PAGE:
Classico Italiano Marinara

Rule of thumb in any cook’s philosophy…Authentic over anything. Nothing against pre-made sauces–there are several kinds in my pantry that I just refuse to live without. And I also understand that sometimes it easier to pour one out of a jar when you are short on time. But for those special occasions where you have the extra 15 or so minutes to whip up your own, I strongly encourage you to do so! Keep in mind, freshness is always appreciated. Not only will it impress your guests to know you took the time to serve a dish with hardly any preservatives, but the authentic version of practically anything just taste better!

The first sauce I ever learned to authenticate was Italian meat sauce. I had just started cooking professionally for a few clients, and one was especially fond of Italian foods smothered in zesty marinaras. At least once a week he requested a lasagna, baked ziti or spaghetti. He was paying me well, and I felt I owed it to him to kiss Preggo goodbye and serve him the real deal. I was pretty nervous about whether or not I could do it on my own until I did some research. I studied a variation of recipes and blogs by Italian chefs and discovered dozens of techniques with a variety of ingredients. Yet, I realized the core of each recipe was pretty standard across the board. Screen Shot 2017-05-15 at 1.44.07 PMFirst things first, establishing the base. Sauteeing diced onions in olive oil better be the first thing you do if you’re standing in an Italian woman’s kitchen and don’t want to be smacked with her wooden spoon.  FullSizeRender (17)Next up, the tomatoes. I like to use a few different kinds in the same sauce to give it some complexity. A can of “whole, peeled” tomatoes, a can of crushed tomatoes and a small can of tomato puree to start. Sometimes I use a can of fire-roasted diced tomatoes too, but not always. FRESH basil and chopped garlic simmering down into the bubbling tomato sauce are so aromatic–it’s around this time that you’ll find yourself pouring up a glass of red wine as the mood transports you to little Italy. FullSizeRender (16)For the meat lover’s like myself, this always proves to be my favorite part of the process. The truest Italian recipes call for any kind of ground pork sausage, and or combined with ground beef. I use a half a pound of each. You can always opt out of either and substitute in ground turkey or even ground chicken if you don’t eat red meat. If you are a vegetarian, add in some sliced and sauteed portobello mushrooms instead! I tend to add them in with my meat sauces anyway unless my guests specifically request otherwise.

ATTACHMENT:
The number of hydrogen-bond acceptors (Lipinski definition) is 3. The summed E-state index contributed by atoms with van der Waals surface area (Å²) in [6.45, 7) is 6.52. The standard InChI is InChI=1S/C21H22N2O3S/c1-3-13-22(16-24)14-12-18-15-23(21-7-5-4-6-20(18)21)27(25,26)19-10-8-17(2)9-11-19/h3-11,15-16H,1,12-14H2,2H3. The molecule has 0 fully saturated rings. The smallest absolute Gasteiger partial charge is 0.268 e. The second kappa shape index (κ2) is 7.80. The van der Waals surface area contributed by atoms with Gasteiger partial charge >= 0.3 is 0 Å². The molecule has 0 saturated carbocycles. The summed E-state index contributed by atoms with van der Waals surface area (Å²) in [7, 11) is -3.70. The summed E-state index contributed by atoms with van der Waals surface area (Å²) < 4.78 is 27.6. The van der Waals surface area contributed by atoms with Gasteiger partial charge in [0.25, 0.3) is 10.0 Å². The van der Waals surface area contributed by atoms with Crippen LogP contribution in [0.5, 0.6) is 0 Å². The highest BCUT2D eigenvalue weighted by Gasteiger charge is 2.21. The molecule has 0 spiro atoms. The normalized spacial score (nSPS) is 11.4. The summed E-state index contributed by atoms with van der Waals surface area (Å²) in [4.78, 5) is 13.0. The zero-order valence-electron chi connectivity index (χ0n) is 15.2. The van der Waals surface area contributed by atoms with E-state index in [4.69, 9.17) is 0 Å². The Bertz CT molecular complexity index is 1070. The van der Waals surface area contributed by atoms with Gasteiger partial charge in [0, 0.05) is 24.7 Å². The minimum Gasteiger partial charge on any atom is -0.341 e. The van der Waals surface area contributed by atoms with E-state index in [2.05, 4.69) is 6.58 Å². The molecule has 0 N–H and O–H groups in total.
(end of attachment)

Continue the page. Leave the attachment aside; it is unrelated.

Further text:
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I incorporate this sauce with so many Italian dishes!  Lasagna, baked ziti, spaghetti (or bolognese), gnocchi, spaghetti squash, baked ravioli, goulash just to name a few. I also use the meatless version as the marinara sauce for my chicken parmesan and seafood pasta, which I’ll be blogging in detail about in later posts. (Pictured below)FullSizeRender (20)  FullSizeRender (22)

All in all, this sauce is BRILLIANTLY DELICIOUS and can be used with just about any pasta dish. For the busy moms juggling a big household of hungry mouths, doubling up on this recipe will prove to be a lifesaver. Simply store the extra sauce in a zip-lock bag in the freezer for later days. On those nights when you are exhausted after a long day, have one of your kids thaw the bag of sauce out in warm water an hour before you get home. All you’ll have to do is boil some pasta, reheat the sauce and serve!

For the busy moms juggling a big household of hungry mouths, doubling up on this recipe will prove to be a lifesaver. Simply store the extra sauce in a zip-lock bag in the freezer for later. On those nights when you are exhausted after a long day, call home and have one of your kids put the bag of sauce in a big bowl of warm water to unthaw 30 minutes before you get home. That way, all you’ll have to do is boil some pasta, reheat the sauce and serve!

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